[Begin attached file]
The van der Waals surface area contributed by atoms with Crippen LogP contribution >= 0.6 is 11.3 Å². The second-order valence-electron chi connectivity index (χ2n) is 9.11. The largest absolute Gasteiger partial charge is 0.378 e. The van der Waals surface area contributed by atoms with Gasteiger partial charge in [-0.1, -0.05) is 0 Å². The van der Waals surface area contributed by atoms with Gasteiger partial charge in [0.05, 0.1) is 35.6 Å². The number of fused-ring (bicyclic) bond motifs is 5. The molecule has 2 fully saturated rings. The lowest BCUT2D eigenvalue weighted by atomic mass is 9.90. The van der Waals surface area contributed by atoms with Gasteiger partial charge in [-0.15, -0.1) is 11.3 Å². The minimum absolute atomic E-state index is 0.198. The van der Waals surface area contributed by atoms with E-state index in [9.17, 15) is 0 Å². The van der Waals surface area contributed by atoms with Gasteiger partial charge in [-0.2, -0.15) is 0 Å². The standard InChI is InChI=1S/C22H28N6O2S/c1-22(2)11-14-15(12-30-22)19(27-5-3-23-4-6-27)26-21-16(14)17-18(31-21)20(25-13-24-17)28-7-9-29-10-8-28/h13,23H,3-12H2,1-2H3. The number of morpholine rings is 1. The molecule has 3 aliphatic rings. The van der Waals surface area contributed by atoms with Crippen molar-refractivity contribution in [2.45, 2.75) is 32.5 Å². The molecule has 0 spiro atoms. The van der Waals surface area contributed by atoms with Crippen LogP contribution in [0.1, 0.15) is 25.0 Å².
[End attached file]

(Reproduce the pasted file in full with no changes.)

The van der Waals surface area contributed by atoms with Crippen LogP contribution >= 0.6 is 11.3 Å². The second-order valence-electron chi connectivity index (χ2n) is 9.11. The largest absolute Gasteiger partial charge is 0.378 e. The van der Waals surface area contributed by atoms with Gasteiger partial charge in [-0.1, -0.05) is 0 Å². The van der Waals surface area contributed by atoms with Gasteiger partial charge in [0.05, 0.1) is 35.6 Å². The number of fused-ring (bicyclic) bond motifs is 5. The molecule has 2 fully saturated rings. The lowest BCUT2D eigenvalue weighted by atomic mass is 9.90. The van der Waals surface area contributed by atoms with Gasteiger partial charge in [-0.15, -0.1) is 11.3 Å². The minimum absolute atomic E-state index is 0.198. The van der Waals surface area contributed by atoms with E-state index in [9.17, 15) is 0 Å². The van der Waals surface area contributed by atoms with Gasteiger partial charge in [-0.2, -0.15) is 0 Å². The standard InChI is InChI=1S/C22H28N6O2S/c1-22(2)11-14-15(12-30-22)19(27-5-3-23-4-6-27)26-21-16(14)17-18(31-21)20(25-13-24-17)28-7-9-29-10-8-28/h13,23H,3-12H2,1-2H3. The number of morpholine rings is 1. The molecule has 3 aliphatic rings. The van der Waals surface area contributed by atoms with Crippen molar-refractivity contribution in [2.45, 2.75) is 32.5 Å². The molecule has 0 spiro atoms. The van der Waals surface area contributed by atoms with Crippen LogP contribution in [0.1, 0.15) is 25.0 Å².